Neural architecture of the vertebrate brain: implications for the interaction between emotion and cognition

Luiz Pessoa, Loreta Medina, Patrick R. Hof, Ester Desfilis

Research output: Contribution to journalReview articlepeer-review

55 Scopus citations

Abstract

Cognition is considered a hallmark of the primate brain that requires a high degree of signal integration, such as achieved in the prefrontal cortex. Moreover, it is often assumed that cognitive capabilities imply “superior” computational mechanisms compared to those involved in emotion or motivation. In contrast to these ideas, we review data on the neural architecture across vertebrates that support the concept that association and integration are basic features of the vertebrate brain, which are needed to successfully adapt to a changing world. This property is not restricted to a few isolated brain centers, but rather resides in neuronal networks working collectively in a context-dependent manner. In different vertebrates, we identify shared large-scale connectional systems involving the midbrain, hypothalamus, thalamus, basal ganglia, and amygdala. The high degree of crosstalk and association between these systems at different levels supports the notion that cognition, emotion, and motivation cannot be separated – all of them involve a high degree of signal integration.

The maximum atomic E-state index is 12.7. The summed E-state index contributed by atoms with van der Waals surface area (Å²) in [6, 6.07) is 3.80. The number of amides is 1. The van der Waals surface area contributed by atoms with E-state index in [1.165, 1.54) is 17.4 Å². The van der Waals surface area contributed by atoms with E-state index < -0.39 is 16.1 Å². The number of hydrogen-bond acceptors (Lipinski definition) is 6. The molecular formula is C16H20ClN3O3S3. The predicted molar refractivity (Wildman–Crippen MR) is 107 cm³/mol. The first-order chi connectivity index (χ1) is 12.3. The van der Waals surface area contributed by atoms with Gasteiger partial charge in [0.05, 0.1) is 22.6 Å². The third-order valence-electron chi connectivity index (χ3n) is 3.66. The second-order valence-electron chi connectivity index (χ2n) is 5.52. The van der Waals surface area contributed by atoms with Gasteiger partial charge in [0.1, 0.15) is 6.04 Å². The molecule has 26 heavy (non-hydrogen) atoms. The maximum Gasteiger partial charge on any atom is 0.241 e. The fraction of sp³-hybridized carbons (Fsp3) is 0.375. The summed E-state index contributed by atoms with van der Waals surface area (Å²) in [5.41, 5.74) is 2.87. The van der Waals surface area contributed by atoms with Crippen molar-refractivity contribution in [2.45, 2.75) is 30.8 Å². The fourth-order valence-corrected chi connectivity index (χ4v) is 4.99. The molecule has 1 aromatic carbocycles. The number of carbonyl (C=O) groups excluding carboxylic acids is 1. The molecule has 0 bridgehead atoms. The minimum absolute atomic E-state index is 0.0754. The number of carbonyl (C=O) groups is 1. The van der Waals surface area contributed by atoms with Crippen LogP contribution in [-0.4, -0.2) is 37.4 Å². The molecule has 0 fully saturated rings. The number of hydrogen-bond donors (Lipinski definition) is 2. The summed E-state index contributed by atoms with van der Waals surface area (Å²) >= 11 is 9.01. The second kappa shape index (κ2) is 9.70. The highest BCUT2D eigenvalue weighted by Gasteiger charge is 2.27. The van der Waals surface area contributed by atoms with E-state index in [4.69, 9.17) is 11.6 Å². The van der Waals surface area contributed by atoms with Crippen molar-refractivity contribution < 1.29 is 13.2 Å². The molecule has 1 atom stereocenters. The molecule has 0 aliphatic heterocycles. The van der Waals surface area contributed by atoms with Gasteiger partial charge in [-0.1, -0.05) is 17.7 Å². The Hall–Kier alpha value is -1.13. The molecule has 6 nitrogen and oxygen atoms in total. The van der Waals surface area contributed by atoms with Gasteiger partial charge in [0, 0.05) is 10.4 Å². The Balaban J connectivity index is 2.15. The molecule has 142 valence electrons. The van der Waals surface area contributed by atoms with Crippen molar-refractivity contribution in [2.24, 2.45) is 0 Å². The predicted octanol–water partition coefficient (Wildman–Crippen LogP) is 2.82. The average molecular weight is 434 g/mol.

Original languageEnglish
Pages (from-to)296-312
Number of pages17
JournalNeuroscience and Biobehavioral Reviews
Volume107
DOIs
StatePublished - Dec 2019

Keywords

  • Amygdala
  • Basal ganglia
  • Cognition
  • Emotion
  • Integration
  • Vertebrate brain

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